At the Devereux Schools her questioning psychodynamic theory grew stronger when she heard complaints that the children were resisting talking with the staff. She observed that the groups of children and professionals were sitting too far from each other to communicate. She was told, "Don't give us geography, we want to understand the psychodynamics!" (p.70). Agazarian proposed that group dynamics were contributing to the problem more than were individual intrapsychic forces. She warned against scapegoating and pleaded that the so-called deviants possessed resources that the unit could use. Her observations were cast aside and her contract with the school was not renewed.

Agazarian continued to struggle with how to combine work at the individual level with group dynamics. Immersion in the Group Analytic Movement in England, led by S.F. Foulkes, helped refine her thinking. She came back to her own group, one that she felt was not dealing effectively with aggression, and modeled the more silent leader she had experienced within the Group Analytic movement. She was impressed that her group's members were able to articulate what they did not like about her prior leadership efforts; later they became more self-confident and independent.

Her involvement with the Tavistock movement convinced her that the leader's passivity narcissistically injured the members and contributed to malignant regression and primitive (and harmful) subgrouping. She concluded that the leader must continually clarify the group's goals and be sensitive to the need to develop group norms that enables the group to respond effectively to present issues instead of repeating the self-defeating patterns of the past. The leader also needs to identify how the group induces individuals to act-out the split-off projections placed in them by the group. Role and function were the bridge she was seeking between the focus on the group and the focus on the individual.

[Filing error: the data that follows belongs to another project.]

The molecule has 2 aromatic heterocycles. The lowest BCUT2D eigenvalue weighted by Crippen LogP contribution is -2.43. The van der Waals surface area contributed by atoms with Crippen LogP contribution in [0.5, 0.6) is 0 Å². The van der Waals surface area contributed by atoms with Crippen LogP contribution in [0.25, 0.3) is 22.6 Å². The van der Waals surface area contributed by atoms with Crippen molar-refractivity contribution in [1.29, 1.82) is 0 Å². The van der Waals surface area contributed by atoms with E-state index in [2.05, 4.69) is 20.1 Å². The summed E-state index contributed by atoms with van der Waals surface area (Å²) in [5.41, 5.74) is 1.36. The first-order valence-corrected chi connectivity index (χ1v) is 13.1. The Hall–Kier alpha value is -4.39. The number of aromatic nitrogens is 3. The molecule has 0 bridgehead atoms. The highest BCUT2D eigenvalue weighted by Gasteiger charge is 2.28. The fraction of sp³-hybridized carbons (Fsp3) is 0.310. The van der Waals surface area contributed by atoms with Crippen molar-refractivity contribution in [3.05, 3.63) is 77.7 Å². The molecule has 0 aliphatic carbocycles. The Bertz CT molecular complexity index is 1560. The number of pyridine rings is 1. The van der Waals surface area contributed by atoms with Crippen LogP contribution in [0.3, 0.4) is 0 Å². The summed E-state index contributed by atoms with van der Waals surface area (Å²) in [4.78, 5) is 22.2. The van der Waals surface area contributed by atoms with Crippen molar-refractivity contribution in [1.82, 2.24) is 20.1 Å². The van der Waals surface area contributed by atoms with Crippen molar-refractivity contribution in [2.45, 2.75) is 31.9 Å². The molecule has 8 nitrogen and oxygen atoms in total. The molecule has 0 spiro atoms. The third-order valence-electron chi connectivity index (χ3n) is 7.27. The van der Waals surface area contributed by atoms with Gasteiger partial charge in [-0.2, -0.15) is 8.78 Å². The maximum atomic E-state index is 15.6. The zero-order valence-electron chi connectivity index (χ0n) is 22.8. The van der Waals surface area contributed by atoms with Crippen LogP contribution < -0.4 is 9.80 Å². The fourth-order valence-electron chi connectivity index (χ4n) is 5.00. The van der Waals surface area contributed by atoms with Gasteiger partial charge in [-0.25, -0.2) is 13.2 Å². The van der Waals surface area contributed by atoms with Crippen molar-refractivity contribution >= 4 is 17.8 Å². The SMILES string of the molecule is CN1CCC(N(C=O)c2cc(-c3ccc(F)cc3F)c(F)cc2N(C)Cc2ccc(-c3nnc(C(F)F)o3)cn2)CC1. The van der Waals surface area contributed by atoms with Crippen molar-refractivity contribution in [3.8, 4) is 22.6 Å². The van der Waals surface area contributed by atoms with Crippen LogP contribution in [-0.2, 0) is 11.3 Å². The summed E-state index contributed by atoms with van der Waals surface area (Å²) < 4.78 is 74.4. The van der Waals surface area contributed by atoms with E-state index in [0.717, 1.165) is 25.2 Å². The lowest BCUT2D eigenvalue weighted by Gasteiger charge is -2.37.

Agazarian's "continuing chase" led her to Lewin's Field Theory, to cognitive behavior therapy, transactional analysis, and then, short-term therapy developed by Davenloo. The last encounter turned her view of therapy upside down. Instead of working with an analytic attitude and following the patient, she witnessed Davenloo directing the patient through "challenge and pressure." She was astounded that he would confront the patient sharply, break through elaborate defenses and free the patient's ego. She wanted to focus on defenses as he had, but not use bullying as a way to confront. She realized she needed to be much more directive than she had been previously if she was to obtain the results she sought. She recalls: "Dr. Davenloo's emphasis on keeping a 'close eye' on the patient and his use of nonverbal cues to determine whether or not it was appropriate to put pressure on a patient were the kind of real world data that I respected and responded to" (p. 156).